Brad Gooch’s biography, Rumi’s Secret (Harper, 2017) is a fine example of this genre. In his “Secret,” the celebrated mystical poet and the world he lived in (around eight hundred years ago) come to life, and we develop a deeper appreciation of why this Muslim saint matters to us so much at our historical moment. Gooch, in conversation with respected Rumi translator Jawid Mojaddedi, quotes Mojaddedi as saying to him: “Rumi resonates today because people are thinking post-religion. He came to see mysticism as the divine origin of every religion.”
Nowadays, there is also a more ambiguous literature (as well as audience) that finds it needless to define their nameless yearning and sees no contradiction in drawing on different traditions to make a patchwork quilt of their inchoate longing. This peculiarly modern pilgrim, unencumbered by dogma, is unembarrassed to treat organized religion as an archaeological site to be excavated for durable ruins – unearthing fragments of Beauty, Grace, Wisdom wherever they might find them and leaving behind what does not resonate, spiritually.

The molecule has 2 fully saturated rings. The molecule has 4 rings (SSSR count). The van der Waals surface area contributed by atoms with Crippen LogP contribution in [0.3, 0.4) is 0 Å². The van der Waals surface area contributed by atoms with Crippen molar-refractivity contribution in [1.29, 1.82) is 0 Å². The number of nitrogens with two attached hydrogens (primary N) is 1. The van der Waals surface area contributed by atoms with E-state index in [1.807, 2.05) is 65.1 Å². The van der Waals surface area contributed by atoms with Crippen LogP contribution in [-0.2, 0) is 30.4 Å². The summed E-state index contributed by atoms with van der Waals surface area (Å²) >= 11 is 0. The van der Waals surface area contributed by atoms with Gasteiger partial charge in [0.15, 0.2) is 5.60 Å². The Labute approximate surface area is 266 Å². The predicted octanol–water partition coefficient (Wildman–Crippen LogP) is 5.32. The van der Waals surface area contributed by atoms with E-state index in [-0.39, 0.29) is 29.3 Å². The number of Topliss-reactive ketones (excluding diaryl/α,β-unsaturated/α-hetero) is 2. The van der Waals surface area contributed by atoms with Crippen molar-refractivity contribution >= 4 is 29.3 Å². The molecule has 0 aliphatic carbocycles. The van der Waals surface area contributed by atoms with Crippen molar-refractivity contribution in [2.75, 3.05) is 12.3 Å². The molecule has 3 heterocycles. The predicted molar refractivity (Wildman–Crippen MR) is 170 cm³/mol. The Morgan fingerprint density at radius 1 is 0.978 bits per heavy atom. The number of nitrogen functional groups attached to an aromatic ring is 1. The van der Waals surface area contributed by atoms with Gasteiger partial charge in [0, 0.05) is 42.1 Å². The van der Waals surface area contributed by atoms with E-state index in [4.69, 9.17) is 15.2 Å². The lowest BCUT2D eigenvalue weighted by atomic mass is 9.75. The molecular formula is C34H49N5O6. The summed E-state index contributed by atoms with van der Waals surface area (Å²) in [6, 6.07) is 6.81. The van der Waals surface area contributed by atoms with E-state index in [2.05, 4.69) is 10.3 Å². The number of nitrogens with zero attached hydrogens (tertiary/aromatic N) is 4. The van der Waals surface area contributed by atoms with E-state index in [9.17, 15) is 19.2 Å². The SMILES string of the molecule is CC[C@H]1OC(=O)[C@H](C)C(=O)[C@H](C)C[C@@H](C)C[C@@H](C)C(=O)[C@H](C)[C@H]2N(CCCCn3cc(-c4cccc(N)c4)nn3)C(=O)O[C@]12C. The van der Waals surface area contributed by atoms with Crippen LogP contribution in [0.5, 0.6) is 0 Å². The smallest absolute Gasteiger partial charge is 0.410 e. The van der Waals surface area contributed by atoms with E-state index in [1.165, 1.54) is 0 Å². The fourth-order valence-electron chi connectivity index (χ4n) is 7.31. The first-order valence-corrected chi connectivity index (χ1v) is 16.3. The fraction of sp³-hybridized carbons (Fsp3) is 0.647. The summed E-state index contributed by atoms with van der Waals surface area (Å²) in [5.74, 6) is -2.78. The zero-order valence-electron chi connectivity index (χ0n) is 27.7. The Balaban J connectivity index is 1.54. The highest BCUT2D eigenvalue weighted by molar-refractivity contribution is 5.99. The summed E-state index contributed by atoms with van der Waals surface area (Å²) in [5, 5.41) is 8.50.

In such literature that is not directly religious, all sorts of spirits are invited, random relics were thrown into the spiritual pot to prepare a nourishing bone broth. Amid the clamor of the culture wars dominating the headlines and airwaves, prayerful prose or poetry and mystic art grant us the opportunity to share Good News and make a joyful sound.
One way of doing so is by giving thanks, even in the midst of suffering. [. . .] Belief, in the midst of chaos [. . .] teaches us to deeply trust, in spite of appearances, in the innate and inexhaustible goodness of life and how we might contribute to it by caring for our souls. Instinctively, out of self-preservation in the encroaching darkness, we seek out the light with greater urgency – recognizing the necessity for transformation, re-evaluation of values, evolution . . .